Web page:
If you shoot on location, you know that the size and weight of the gear is important. Shooting in bakeries, restaurants, and kitchens will provide you with a wide range of room size and lighting conditions. There may not be beautiful window light, outlets, or a large area that you are able to shoot in. To be prepared for any shooting environment in the culinary world you need a light-weight, compact, and battery-powered lighting system. In designing this system, you have two choices: LED or Flash.
In the following examples, I shot a group of brownies on top of a 2'x2' painted wooden background. I used a collapsible diffuser clamped to a metal bracket as my light modifier. For fill, I used a foam board V reflector. This set-up is small, light weight, and can be used with many different light sources. Both shots used the same lighting set-up. The only difference was the light source. Let's take a look at the images taken with a Canon 580 EX II.
These images were shot with a Litepanels Micro Pro On Camera LED Light. LED panels come in a variety of different sizes. This panel is designed to fit on your camera's hot shoe mount, so it is small enough to easily fit into your camera bag. The following photo was taken at ISO 1000, f/3.5, and 1/100 sec. If you need an LED with more power, you can use a larger panel.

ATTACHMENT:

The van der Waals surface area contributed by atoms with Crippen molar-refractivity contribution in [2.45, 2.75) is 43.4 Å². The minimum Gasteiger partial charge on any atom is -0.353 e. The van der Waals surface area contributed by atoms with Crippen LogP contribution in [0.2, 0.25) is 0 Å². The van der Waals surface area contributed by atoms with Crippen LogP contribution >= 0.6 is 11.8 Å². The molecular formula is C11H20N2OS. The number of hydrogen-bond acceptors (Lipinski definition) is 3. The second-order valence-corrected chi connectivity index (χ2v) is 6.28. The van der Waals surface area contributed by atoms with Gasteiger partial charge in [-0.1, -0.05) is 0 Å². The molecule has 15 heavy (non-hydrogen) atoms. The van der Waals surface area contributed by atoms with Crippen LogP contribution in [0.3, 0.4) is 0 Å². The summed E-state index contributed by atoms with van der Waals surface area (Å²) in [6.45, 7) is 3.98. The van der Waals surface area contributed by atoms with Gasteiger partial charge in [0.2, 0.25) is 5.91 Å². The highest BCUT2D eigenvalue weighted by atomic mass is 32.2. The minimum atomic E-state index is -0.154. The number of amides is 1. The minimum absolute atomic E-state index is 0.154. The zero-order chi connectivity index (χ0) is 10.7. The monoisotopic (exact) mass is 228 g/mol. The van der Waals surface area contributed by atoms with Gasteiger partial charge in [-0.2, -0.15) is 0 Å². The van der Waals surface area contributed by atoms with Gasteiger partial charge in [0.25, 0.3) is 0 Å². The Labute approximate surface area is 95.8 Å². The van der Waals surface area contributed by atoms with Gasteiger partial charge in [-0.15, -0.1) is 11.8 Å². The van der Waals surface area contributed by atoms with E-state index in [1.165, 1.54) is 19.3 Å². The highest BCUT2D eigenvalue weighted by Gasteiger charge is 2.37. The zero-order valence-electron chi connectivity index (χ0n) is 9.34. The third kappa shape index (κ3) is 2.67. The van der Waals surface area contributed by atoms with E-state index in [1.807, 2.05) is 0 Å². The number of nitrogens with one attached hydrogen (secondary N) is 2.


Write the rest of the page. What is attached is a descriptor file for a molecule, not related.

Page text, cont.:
If your assignment calls for video and stills, an LED light source will work well! You can use florescent lighting, but if the size of your gear is a concern, LED panels are the better choice. So, what is best for you? That is something that you will have to decide for yourself.
Do you shoot stills and video when on assignment? What light sources have worked well for you? As LEDs become more powerful and less expensive do you see yourself using them in your work?
Interested in learning more about food photography styling and lighting techniques? Check out Issues 1-6 of photographing FOOD.